LOS ANGELES — Aside from action star Dwayne Johnson’s hit movies, Hollywood’s most popular films have rarely featured Asians or Pacific Islanders in leading roles on the big screen, according to an academic study released on Tuesday.
The findings showed “an epidemic of invisibility” for Asians and Pacific Islanders (API) in movies released from 2007 to 2019, said the study from researchers at the University of Southern California’s Annenberg Inclusion Initiative.
They also said the under-representation and stereotypical portrayals may have contributed to recent incidents of violence and harassment against Asians in the United States.
About 7.1% of the U.S. population identifies as Asian or Pacific Islander. In the 1,300 top-grossing films during the study period, 3.4% of leads or co-leads were played by API actors, the researchers found.
Of 44 films with API actors in leading roles, 14 of them starred Johnson, the former wrestler known for the “Fast & Furious” and “Jumanji” films. Johnson’s mother is from the Pacific island of American Samoa.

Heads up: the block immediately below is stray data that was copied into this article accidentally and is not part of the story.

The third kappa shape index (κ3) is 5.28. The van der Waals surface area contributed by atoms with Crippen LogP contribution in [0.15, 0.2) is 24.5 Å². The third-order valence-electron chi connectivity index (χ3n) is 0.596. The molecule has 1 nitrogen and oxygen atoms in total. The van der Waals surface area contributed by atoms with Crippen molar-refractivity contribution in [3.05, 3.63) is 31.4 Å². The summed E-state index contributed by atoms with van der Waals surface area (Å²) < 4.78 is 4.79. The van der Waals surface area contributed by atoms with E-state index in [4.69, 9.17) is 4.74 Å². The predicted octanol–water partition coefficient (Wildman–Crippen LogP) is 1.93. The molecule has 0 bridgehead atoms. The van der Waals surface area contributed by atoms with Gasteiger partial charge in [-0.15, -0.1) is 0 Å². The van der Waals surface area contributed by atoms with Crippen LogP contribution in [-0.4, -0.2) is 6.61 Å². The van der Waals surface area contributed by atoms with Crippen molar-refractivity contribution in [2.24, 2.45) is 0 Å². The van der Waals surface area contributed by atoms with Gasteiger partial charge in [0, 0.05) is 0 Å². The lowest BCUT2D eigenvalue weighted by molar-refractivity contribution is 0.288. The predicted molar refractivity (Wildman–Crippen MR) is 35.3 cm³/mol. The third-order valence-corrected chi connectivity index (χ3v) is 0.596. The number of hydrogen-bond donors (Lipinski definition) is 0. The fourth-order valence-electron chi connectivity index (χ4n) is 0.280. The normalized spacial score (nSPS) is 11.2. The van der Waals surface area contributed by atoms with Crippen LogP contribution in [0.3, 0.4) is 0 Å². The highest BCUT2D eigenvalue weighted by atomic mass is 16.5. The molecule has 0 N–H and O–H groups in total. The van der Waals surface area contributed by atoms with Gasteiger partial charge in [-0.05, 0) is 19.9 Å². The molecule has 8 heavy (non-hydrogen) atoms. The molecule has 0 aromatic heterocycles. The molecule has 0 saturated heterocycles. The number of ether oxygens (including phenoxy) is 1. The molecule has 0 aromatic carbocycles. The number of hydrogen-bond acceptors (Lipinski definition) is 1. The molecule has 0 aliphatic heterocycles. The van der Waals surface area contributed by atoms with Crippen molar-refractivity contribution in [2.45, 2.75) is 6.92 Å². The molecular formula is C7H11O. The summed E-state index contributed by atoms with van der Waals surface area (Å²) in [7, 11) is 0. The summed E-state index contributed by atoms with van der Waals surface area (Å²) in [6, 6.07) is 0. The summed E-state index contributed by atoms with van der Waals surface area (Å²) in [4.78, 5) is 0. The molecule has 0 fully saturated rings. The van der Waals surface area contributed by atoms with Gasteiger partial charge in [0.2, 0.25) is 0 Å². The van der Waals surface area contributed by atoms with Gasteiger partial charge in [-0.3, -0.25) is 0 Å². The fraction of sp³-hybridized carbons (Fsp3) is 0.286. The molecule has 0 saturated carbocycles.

Six movies featured a female API character in a lead role, the study said.
The report adds to research that has found under-representation of women, people of color and LGBTQ characters in movies and television. In response, Hollywood studios have pledged to increase the diversity of people in front of and behind the camera. Notable recent films included 2018 romantic comedy “Crazy Rich Asians” and 2020 action film “Mulan,” both with large Asian casts.
While the study found the number of API characters lacking, the researchers also criticized the way many of them were portrayed.
Sixty-seven percent of API characters were shown as “the perpetual foreigner” with a non-American accent, were hyper-sexualized, subject to racial slurs or fell into another stereotype, the researchers said.
“Mass media is one factor that can contribute to aggression towards this community,” said Smith. “When portrayals erase, dehumanize, or otherwise demean the API community, the consequences can be dire. Without intention and intervention, the trends we observed will continue.”
The study was conducted by the Annenberg Inclusion Initiative with sociologist Nancy Wang Yuen. It was funded by Amazon Studios and the UTA Foundation.
(Reporting by Lisa Richwine; editing by Richard Pullin)